You call that work?

Remember when you worked a job where you were given a week, two weeks, maybe more each year for vacation? Some jobs even gave you a certain number of sick days, or personal time as some call it. Remember when you punched a time clock? Or signed your name at the end of the week to a time sheet?

You went to work. You worked. You clocked out and left work at the end of the day. Life was simple. writer's clock

And then you became a writer.

There is no time clock to punch. No scheduled vacation, sick days, or personal time. There is no time “off”. Why? Because if you’re really a writer, a true creative soul, there is no down time. You can’t shut off your inner self.

I worked at the local television station for a couple of years when my kids were small. I worked in the studio production department for the six and eleven o’clock news. It was a fun job but it ruined my ability to ever simply “watch” a television show. Or even see a movie for that matter. My mind is not only following the story, but I’m critiquing the lighting, the camera work, the background music, etc…

When I am able to stop thinking about the actual production of the show, I’m thinking ahead of the plot—the writer in me won’t let the show just unfold—I’m three scenes ahead.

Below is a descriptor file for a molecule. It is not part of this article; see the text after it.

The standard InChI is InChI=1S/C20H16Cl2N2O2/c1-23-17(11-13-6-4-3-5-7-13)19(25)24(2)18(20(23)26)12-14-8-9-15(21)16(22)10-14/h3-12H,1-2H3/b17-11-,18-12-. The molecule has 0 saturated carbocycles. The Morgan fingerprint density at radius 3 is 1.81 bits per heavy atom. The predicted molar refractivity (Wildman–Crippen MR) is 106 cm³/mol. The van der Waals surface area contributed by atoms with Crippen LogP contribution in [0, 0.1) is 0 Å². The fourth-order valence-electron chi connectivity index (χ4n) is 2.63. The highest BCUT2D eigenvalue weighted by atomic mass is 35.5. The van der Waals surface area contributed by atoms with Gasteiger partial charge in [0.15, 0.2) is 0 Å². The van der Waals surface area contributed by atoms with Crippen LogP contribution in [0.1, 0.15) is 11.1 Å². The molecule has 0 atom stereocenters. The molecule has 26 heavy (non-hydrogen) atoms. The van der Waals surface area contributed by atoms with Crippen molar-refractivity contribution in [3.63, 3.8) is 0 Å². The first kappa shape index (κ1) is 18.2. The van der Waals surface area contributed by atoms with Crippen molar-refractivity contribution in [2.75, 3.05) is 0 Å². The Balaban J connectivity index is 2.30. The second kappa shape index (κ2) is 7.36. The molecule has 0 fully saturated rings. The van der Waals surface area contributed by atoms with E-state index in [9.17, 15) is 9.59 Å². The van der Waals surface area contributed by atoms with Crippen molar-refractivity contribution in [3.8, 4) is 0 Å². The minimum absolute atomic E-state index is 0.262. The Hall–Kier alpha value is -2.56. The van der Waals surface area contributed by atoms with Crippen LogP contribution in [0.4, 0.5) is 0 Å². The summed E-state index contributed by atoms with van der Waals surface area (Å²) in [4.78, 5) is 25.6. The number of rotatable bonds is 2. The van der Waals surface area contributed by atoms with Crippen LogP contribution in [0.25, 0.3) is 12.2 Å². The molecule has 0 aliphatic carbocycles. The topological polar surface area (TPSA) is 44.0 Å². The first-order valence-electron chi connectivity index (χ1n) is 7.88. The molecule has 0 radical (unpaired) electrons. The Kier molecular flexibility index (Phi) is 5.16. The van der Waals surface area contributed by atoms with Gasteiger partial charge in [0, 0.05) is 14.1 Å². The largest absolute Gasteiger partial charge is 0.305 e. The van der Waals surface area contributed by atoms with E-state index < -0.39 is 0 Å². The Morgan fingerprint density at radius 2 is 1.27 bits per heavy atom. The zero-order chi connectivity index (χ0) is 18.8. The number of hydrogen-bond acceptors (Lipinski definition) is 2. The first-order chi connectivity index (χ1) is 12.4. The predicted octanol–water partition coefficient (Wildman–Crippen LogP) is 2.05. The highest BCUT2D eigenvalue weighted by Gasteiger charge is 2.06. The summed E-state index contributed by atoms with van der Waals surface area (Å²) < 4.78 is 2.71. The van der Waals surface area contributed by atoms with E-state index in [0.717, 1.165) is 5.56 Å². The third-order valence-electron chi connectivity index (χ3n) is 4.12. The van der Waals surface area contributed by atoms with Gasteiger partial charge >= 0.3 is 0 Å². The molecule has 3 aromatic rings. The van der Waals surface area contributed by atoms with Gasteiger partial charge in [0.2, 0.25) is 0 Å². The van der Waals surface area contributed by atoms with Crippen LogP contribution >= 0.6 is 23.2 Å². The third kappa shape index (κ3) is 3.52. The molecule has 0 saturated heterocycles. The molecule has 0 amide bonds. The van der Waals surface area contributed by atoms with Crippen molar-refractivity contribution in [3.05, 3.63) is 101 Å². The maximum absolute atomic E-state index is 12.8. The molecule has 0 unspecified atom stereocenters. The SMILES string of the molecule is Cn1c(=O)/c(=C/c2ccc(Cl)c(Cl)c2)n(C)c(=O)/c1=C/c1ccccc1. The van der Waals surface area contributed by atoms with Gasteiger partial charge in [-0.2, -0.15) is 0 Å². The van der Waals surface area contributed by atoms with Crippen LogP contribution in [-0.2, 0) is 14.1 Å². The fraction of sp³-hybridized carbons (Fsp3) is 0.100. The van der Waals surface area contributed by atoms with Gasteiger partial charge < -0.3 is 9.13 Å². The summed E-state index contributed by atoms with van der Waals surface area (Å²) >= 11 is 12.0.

Jeremy Davies as Dickie Bennett, “Justifed”

One of my favorite television shows is “Justified”. The acting, writing, direction, story lines, everything about the show is take-your-breath-away perfection. The second and third season featured the Bennett family—and I, ever the sucker for a great character, fell head over heels for Dickie Bennett (expertly played by Jeremy Davies). The character was so well written and acted, Dickie Bennett became somewhat of an underdog one might actually find a ping of sympathy for. And the whole time I’m crying for Dickie Bennett, I’m wondering why? Why—because although I’m fully engrossed in the show, there’s a part of my brain going “Wow! What a character! I wish I could write a character like that!” So I’m back to working.

It’s the same with a book. Fellow writers—do you ever wish you could just pick up a book and read for the pure joy of it? Or are you working when you read? I study the style, the dialogue, the pace…and sometimes, it drives me nuts! Because there I go, working again.

writers-quotes-story-writing-34823017-400-263I took Sam for a walk today around the block. Great being outside in the fresh air, away from the laptop, away from the pen and paper, away from the cell phone. Just me and Sam—and a thousand characters running around inside my head. Scenes played out, dialogue was spoken, opening lines were toyed with…a simple walk turned into a working break.

And then there’s social media. As writers, a lot of our books’ success or lack of can be traced to social media and how the book is “marketed” on such. So each time I sign on to Facebook, am I working?  Each tweet I send, am I working? Yes. I’m building and nurturing a relationship with readers. Sorry—playing Candy Crush probably doesn’t count.